Under Head Coach Ray Appenheimer, Oberlin’s track and field athletes have consistently broken school records and earned personal bests by avoiding complacency and encouraging each other to be the best possible athletes, teammates, and leaders every single meet.
On Saturday, the No. 12 Yeowomen continued their dominance by placing first at the All-Ohio Championships with a grand total of 124 points. Seniors Lilah Drafts-Johnson and Monique Newton highlighted the day, combining for 48 team points. Their efforts earned them North Coast Athletic Conference honors for the week.
Drafts-Johnson — who earned conference recognition for the second week in a row — keeps improving every weekend. In the 200-meter, she crossed the line in 24.94 seconds, a career-best time and the eighth best time in the country. She also has the best time in the country in the 400 hurdles.
Newton also had one of her best performances to date, tossing the discuss 154-05.00 feet and the shot-put 47-05.25 feet. Those marks are first and second in the country, respectively.
Sophomore Jasmine Keegan had a solid day in the throwing events, taking fourth in both the discus (136-08.00) and shot-put (39-04.50). In the hammer throw, senior Ana Richardson placed first with a toss of 168-00 feet, which is sixth in the nation and just four feet and six inches short of the school record mark.
Sophomore Grace Finney, who was the NCAC Field Athlete of the Week after her performance at the Bob Kahn Invitational, earned a top-three finish in the pole vault, clearing 11-08.50 feet. Last weekend, Finney set the school record as she cleared 12-00.00 feet. That mark leads the conference and is 13th in the nation. If Finney can clear a similar mark at the NCAC Championships in two weeks, she should advance to nationals for the first time in her career.
“Right now I am trying to focus on staying consistent, keeping my form in meets, and moving onto bigger poles so that I can go for higher heights,” Finney said. “Conference is a good, competitive meet with a lot of positive energy from the whole team, so I know the most important thing will be to show up ready to compete and execute my technique.”
The women’s distance runners also earned the team points, as sophomore Joy Castro-Wehr had a first-place finish in the 10,000-meters with a time of 42:02.08. First-year Heidi Scott, who performed for the first time at the collegiate level, impressed with a time of 42:02.08 — good enough for fourth place.
Sophomore standout Shannon Wargo, who competed at nationals last spring, came in third in the 1,500-meter race with a time of 4:41.70, a season-best.
The men’s team finished 15th overall with 20 points, but a handful of athletes had season-best performances. Junior Grant Sheely has his sights on a conference championship in the 3,000-meter steeplechase and a chance to compete at nationals. On Saturday, Sheely proved he is up for the challenge by finishing the event in 9:13.77 seconds, a first-place time that is just 1.46 seconds slower than the school record. Sheely’s time is currently the sixth-best in the country.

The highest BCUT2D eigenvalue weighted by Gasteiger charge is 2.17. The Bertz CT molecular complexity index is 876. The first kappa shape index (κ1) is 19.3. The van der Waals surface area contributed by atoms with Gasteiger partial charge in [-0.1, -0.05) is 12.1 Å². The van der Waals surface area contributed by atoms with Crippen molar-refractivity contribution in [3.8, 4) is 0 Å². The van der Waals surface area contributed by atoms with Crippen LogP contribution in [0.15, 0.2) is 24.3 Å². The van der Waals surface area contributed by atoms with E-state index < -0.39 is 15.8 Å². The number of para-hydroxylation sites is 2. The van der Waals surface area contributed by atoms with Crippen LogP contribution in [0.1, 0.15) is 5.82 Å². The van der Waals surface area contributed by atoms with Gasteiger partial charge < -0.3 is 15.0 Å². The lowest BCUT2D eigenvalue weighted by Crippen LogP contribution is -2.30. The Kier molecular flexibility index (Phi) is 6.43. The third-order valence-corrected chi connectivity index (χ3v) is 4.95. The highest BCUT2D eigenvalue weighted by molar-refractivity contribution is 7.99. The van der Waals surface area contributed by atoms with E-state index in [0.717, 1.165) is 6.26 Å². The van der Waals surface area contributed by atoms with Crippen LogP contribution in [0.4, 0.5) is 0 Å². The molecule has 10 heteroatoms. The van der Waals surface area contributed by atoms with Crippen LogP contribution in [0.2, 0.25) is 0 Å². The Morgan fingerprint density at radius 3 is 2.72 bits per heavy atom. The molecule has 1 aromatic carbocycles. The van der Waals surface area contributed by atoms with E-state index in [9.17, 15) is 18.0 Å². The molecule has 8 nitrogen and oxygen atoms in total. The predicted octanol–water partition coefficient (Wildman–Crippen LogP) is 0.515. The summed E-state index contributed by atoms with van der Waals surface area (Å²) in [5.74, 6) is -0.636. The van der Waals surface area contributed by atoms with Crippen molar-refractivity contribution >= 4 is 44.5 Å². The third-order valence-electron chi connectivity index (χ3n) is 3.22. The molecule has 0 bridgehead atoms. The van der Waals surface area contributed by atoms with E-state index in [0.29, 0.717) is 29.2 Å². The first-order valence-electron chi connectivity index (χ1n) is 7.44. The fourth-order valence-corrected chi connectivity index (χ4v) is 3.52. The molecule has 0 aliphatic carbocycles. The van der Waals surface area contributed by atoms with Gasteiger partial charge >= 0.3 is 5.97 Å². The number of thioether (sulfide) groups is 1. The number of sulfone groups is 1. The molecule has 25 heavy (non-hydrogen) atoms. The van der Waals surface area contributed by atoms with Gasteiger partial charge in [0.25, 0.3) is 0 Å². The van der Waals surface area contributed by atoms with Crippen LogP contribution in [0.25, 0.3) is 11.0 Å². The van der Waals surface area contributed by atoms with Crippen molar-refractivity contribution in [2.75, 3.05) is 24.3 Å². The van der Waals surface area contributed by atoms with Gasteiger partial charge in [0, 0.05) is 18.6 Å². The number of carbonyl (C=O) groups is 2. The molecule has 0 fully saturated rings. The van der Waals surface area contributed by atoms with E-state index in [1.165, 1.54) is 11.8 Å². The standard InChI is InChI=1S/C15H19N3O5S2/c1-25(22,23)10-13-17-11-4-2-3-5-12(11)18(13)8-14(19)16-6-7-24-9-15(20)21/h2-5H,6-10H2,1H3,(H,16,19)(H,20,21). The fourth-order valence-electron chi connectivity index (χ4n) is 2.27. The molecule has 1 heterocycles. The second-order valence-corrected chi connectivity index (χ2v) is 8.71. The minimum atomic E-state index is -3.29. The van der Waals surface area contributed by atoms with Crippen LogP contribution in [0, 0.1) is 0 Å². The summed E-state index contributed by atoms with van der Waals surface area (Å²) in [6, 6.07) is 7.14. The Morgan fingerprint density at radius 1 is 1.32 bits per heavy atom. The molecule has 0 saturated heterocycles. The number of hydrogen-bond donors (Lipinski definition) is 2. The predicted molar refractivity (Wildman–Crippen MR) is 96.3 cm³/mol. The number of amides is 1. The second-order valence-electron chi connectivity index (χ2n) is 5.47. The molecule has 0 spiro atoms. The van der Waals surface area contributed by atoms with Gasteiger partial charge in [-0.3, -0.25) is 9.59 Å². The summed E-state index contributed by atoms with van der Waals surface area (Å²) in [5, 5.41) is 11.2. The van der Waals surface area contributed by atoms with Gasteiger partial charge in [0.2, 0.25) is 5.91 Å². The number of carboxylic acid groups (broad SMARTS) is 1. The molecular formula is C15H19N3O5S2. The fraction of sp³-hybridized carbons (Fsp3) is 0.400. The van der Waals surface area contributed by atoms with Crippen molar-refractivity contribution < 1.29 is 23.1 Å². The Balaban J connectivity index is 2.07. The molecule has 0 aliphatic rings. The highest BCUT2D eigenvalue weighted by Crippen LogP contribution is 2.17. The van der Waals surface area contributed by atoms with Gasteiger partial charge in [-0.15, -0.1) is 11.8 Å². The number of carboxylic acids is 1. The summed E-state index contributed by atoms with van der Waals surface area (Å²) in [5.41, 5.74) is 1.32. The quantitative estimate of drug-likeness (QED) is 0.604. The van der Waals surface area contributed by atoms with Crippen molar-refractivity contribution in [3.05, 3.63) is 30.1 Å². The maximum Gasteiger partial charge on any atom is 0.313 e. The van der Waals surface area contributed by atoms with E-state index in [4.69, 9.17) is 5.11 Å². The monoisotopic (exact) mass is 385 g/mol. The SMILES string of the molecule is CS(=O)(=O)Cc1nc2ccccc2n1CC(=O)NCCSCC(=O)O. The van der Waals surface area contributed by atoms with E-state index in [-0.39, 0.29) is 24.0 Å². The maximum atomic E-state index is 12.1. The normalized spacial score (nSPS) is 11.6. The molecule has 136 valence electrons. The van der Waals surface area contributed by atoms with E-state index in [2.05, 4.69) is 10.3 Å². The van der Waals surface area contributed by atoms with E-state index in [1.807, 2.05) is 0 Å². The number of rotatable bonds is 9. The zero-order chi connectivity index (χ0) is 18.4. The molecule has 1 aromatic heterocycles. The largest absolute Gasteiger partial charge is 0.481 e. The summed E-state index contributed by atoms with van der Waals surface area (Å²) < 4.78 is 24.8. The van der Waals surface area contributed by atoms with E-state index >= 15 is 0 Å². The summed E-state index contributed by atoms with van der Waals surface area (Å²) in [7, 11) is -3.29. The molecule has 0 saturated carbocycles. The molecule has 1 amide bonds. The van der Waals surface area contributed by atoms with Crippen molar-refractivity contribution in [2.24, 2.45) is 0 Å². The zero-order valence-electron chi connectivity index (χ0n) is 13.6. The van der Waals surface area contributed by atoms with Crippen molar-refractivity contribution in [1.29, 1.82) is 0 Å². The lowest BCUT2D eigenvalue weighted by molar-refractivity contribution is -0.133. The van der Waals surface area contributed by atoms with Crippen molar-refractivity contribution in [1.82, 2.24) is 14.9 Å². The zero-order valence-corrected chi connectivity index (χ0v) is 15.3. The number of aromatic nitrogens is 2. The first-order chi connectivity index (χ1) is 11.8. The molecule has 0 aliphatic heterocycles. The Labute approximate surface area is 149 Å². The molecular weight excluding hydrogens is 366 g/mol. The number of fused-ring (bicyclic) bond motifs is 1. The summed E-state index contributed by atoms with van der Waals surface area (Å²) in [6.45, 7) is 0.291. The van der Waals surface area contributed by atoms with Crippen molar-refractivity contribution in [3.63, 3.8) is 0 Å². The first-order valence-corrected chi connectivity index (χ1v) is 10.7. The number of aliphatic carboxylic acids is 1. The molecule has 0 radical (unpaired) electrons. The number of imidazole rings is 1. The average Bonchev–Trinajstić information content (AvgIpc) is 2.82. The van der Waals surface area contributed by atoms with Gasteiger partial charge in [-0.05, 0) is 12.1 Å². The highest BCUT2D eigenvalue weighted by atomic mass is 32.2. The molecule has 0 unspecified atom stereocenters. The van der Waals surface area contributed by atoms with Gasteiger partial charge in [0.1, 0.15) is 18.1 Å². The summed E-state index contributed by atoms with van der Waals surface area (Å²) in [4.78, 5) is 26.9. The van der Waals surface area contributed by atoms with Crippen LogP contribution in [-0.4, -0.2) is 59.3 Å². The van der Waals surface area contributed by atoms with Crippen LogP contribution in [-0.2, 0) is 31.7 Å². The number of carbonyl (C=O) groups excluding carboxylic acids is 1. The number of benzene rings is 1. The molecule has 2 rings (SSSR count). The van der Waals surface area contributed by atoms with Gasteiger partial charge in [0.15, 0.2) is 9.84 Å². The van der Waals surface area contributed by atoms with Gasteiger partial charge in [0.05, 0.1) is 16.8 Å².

“I am super excited about my position right now and am really looking forward to improving it,” Sheely said. “I am not satisfied yet. I am going to keep working and keep fighting to cut seconds off my times. I look forward to racing again and am very aware of how few races I have left to accomplish my goals.”
In the hammer throw, junior Hank Sinn earned five points with a fourth-place toss of 166-11.00 feet. Junior Jahkeem Wheatley came in fifth place in the pole vault with a season-best leap of 14- 00.75.
Appenheimer said that the way his athletes build off of each other’s successes represents the way Oberlin functions as an institution.
“Oberlin is an aspirational place,” Appenheimer said. “The people who come here do so to work toward the best versions of themselves. That’s one of the things that makes Oberlin so special. Being surrounded by aspirational people, wanting to be challenged and to challenge everyone around you seems like it’s woven into the tapestry of this place. Our team is just one example of this on campus. Monique and Lilah feed off Grace and Grant’s hard work and achievements, and vice-versa. We’re lucky enough to have 85 student-athletes there every day who are committed to this and to one another.”
Sheely agreed that watching his teammates succeed is what drives him, but ultimately credited his coaching staff.
“Watching our amazing athletes like Shannon Wargo win a mile or Lilah Drafts-Johnson win a 400m hurdles, or even Jahkeem Wheatley win a pole vault gets me so amped up and makes me want to achieve what they just did,” Sheely said. “But I would be nowhere without Coach Ray who reins me in and makes me practice patience. He never lets me off the hook, keeps me focused, and keeps me running smart.”
Track and field looks to continue breaking records and gaining recognition in the conference and the nation as they compete in the Kenyon College Spring Invitational tomorrow.